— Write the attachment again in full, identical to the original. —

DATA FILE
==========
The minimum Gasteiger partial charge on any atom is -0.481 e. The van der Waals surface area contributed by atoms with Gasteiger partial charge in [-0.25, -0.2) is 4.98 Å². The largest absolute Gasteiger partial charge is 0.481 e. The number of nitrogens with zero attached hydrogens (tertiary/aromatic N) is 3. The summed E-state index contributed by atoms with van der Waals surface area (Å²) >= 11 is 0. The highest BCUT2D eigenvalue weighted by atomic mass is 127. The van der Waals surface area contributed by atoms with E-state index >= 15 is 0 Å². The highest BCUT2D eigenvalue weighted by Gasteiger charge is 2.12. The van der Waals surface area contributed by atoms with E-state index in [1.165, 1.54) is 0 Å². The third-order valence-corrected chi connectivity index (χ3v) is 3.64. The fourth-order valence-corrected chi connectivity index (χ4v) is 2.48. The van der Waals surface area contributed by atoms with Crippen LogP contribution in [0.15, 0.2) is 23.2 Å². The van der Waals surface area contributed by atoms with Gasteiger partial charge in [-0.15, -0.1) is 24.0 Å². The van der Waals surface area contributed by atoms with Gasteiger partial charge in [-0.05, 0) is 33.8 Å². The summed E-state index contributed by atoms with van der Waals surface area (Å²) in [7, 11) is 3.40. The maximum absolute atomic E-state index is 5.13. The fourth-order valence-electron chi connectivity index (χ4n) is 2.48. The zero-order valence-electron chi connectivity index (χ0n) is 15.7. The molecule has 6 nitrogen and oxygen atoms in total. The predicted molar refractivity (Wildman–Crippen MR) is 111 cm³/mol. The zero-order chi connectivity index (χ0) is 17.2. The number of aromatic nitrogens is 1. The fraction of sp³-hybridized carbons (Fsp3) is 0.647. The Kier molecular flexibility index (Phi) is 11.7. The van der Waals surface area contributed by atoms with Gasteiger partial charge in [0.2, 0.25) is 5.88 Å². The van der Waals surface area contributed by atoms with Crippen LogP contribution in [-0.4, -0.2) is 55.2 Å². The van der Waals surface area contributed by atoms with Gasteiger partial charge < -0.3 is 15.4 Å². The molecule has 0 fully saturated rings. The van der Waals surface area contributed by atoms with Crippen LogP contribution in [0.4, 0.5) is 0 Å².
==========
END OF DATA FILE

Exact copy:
The minimum Gasteiger partial charge on any atom is -0.481 e. The van der Waals surface area contributed by atoms with Gasteiger partial charge in [-0.25, -0.2) is 4.98 Å². The largest absolute Gasteiger partial charge is 0.481 e. The number of nitrogens with zero attached hydrogens (tertiary/aromatic N) is 3. The summed E-state index contributed by atoms with van der Waals surface area (Å²) >= 11 is 0. The highest BCUT2D eigenvalue weighted by atomic mass is 127. The van der Waals surface area contributed by atoms with E-state index >= 15 is 0 Å². The highest BCUT2D eigenvalue weighted by Gasteiger charge is 2.12. The van der Waals surface area contributed by atoms with E-state index in [1.165, 1.54) is 0 Å². The third-order valence-corrected chi connectivity index (χ3v) is 3.64. The fourth-order valence-corrected chi connectivity index (χ4v) is 2.48. The van der Waals surface area contributed by atoms with Crippen LogP contribution in [0.15, 0.2) is 23.2 Å². The van der Waals surface area contributed by atoms with Gasteiger partial charge in [-0.15, -0.1) is 24.0 Å². The van der Waals surface area contributed by atoms with Gasteiger partial charge in [-0.05, 0) is 33.8 Å². The summed E-state index contributed by atoms with van der Waals surface area (Å²) in [7, 11) is 3.40. The maximum absolute atomic E-state index is 5.13. The fourth-order valence-electron chi connectivity index (χ4n) is 2.48. The zero-order valence-electron chi connectivity index (χ0n) is 15.7. The molecule has 6 nitrogen and oxygen atoms in total. The predicted molar refractivity (Wildman–Crippen MR) is 111 cm³/mol. The zero-order chi connectivity index (χ0) is 17.2. The number of aromatic nitrogens is 1. The fraction of sp³-hybridized carbons (Fsp3) is 0.647. The Kier molecular flexibility index (Phi) is 11.7. The van der Waals surface area contributed by atoms with Gasteiger partial charge in [0.2, 0.25) is 5.88 Å². The van der Waals surface area contributed by atoms with Crippen LogP contribution in [-0.4, -0.2) is 55.2 Å². The van der Waals surface area contributed by atoms with Gasteiger partial charge < -0.3 is 15.4 Å². The molecule has 0 fully saturated rings. The van der Waals surface area contributed by atoms with Crippen LogP contribution in [0.4, 0.5) is 0 Å².